Nice collection of flavours, be sure to use a large oven tray though - it needs plenty of room or it will end up watery rather than roasty.
Needs some greens to go with. Something with a bit of juice. Courgettes maybe.
Also good with a sour cream or yoghurt sauce.
Christmas Dinner 2010
Merry Christmas Dinner
Back to a traditional Sourville family Christmas this year, goose and all. A bit of a retreat I suppose, but at least we didn't argue so much over the Christmas dvd's this year.

The 12lb goose turned out particularly succulent, cooked foil-wrapped, breast down at Gas 4 for 6 hours, though we didn't turn it over to crisp up the skin. Which we could have.

I made Quince and Hazelnut stuffing this year, following the recipe I used in my latest chumpkin,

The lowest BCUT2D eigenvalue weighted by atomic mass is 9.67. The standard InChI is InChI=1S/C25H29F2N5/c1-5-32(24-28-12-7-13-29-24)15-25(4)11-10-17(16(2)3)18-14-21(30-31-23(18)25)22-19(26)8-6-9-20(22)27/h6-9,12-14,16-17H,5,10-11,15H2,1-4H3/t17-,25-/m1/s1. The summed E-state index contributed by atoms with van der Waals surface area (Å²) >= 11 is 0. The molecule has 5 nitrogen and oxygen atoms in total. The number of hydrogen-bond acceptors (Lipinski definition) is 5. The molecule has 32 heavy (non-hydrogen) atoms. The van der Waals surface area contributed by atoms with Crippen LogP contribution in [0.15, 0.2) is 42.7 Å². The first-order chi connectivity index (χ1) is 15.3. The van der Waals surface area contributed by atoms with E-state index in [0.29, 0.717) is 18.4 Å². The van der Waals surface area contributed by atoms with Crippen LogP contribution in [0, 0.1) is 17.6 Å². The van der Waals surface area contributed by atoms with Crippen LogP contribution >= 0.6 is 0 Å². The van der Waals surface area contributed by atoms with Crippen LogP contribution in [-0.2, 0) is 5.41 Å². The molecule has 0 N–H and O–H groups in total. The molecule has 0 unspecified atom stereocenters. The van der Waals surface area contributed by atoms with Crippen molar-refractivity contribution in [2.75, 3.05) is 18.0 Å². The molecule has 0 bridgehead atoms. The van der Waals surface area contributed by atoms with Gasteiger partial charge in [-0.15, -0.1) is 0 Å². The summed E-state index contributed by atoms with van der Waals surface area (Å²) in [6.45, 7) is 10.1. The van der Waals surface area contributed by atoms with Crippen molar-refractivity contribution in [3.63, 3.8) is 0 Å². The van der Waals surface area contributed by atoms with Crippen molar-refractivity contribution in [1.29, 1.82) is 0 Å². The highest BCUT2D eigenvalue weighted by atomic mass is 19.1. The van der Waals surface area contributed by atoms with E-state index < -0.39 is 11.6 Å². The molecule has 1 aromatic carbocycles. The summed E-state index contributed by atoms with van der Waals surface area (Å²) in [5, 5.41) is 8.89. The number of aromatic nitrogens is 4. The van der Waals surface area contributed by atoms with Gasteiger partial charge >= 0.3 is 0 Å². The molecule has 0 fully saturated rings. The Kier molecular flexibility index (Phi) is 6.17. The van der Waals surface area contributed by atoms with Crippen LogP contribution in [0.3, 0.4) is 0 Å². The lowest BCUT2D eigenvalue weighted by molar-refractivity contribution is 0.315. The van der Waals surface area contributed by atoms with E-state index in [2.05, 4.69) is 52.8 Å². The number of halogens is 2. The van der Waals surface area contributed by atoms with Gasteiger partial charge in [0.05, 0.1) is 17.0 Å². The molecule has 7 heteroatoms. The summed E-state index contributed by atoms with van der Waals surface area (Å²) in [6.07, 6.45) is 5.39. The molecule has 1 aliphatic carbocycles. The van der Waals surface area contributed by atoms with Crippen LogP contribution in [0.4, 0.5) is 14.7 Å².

with a bit less hazelnut (a scant cup of whole hazelnuts) more finely minced,
3 quince,
1 onion and
6 slices white bread crusts removed.

Though not too bad, I don't think I'd make it again, the hazelnuts make the stuffing just too grainy. I'd be happy to work more with quince though. It's a nice cross between tart apple and pear.

Port Poached pears with Stilton and walnuts
starter veg
Serves 4

  • 4 ripe pears
  • 1 x 75cl bottle good-quality port
  • 2 x 18cm/6 inch cinnamon sticks
  • 2 cloves or a few more
  • 100ml/3½fl oz clear honey
  • 100g/3½oz Stilton
  • scant 100g/3½oz toasted walnuts or pecans
Peel the pears and transfer them to a deep saucepan, just large enough to take them all snugly.